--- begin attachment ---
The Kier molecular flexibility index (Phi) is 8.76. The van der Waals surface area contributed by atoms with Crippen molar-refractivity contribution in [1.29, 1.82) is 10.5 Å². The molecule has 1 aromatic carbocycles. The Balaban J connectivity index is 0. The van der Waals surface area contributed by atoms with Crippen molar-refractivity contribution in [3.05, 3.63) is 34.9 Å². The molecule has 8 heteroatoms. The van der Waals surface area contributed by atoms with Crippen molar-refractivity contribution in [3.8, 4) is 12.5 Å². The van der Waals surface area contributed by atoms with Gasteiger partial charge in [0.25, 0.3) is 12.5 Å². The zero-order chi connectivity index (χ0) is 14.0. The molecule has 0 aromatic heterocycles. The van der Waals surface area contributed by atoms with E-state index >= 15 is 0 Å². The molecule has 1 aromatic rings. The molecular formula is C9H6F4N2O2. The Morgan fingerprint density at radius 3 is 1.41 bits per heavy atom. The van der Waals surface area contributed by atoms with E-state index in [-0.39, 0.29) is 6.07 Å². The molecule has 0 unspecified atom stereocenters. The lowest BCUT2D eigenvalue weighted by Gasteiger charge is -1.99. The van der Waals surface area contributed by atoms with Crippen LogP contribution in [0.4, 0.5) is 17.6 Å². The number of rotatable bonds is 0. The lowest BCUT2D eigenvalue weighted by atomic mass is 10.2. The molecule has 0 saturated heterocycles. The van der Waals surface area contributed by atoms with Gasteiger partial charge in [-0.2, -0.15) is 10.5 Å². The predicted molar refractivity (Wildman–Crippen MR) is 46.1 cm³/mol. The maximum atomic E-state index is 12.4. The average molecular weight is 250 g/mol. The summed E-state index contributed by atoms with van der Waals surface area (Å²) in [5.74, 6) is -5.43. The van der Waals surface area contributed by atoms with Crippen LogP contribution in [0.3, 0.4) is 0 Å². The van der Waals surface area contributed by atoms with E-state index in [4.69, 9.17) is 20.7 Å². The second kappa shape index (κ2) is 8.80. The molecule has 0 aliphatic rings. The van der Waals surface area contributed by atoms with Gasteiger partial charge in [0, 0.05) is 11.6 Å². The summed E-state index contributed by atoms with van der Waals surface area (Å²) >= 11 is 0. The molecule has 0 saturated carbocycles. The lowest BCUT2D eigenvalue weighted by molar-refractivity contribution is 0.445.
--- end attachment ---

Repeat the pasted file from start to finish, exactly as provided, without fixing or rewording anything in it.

The Kier molecular flexibility index (Phi) is 8.76. The van der Waals surface area contributed by atoms with Crippen molar-refractivity contribution in [1.29, 1.82) is 10.5 Å². The molecule has 1 aromatic carbocycles. The Balaban J connectivity index is 0. The van der Waals surface area contributed by atoms with Crippen molar-refractivity contribution in [3.05, 3.63) is 34.9 Å². The molecule has 8 heteroatoms. The van der Waals surface area contributed by atoms with Crippen molar-refractivity contribution in [3.8, 4) is 12.5 Å². The van der Waals surface area contributed by atoms with Gasteiger partial charge in [0.25, 0.3) is 12.5 Å². The zero-order chi connectivity index (χ0) is 14.0. The molecule has 0 aromatic heterocycles. The van der Waals surface area contributed by atoms with E-state index >= 15 is 0 Å². The molecule has 1 aromatic rings. The molecular formula is C9H6F4N2O2. The Morgan fingerprint density at radius 3 is 1.41 bits per heavy atom. The van der Waals surface area contributed by atoms with E-state index in [-0.39, 0.29) is 6.07 Å². The molecule has 0 unspecified atom stereocenters. The lowest BCUT2D eigenvalue weighted by Gasteiger charge is -1.99. The van der Waals surface area contributed by atoms with Crippen LogP contribution in [0.4, 0.5) is 17.6 Å². The number of rotatable bonds is 0. The lowest BCUT2D eigenvalue weighted by atomic mass is 10.2. The molecule has 0 saturated heterocycles. The van der Waals surface area contributed by atoms with Gasteiger partial charge in [-0.2, -0.15) is 10.5 Å². The predicted molar refractivity (Wildman–Crippen MR) is 46.1 cm³/mol. The maximum atomic E-state index is 12.4. The average molecular weight is 250 g/mol. The summed E-state index contributed by atoms with van der Waals surface area (Å²) in [5.74, 6) is -5.43. The van der Waals surface area contributed by atoms with Crippen LogP contribution in [0.3, 0.4) is 0 Å². The van der Waals surface area contributed by atoms with E-state index in [4.69, 9.17) is 20.7 Å². The second kappa shape index (κ2) is 8.80. The molecule has 0 aliphatic rings. The van der Waals surface area contributed by atoms with Gasteiger partial charge in [0, 0.05) is 11.6 Å². The summed E-state index contributed by atoms with van der Waals surface area (Å²) >= 11 is 0. The molecule has 0 saturated carbocycles. The lowest BCUT2D eigenvalue weighted by molar-refractivity contribution is 0.445.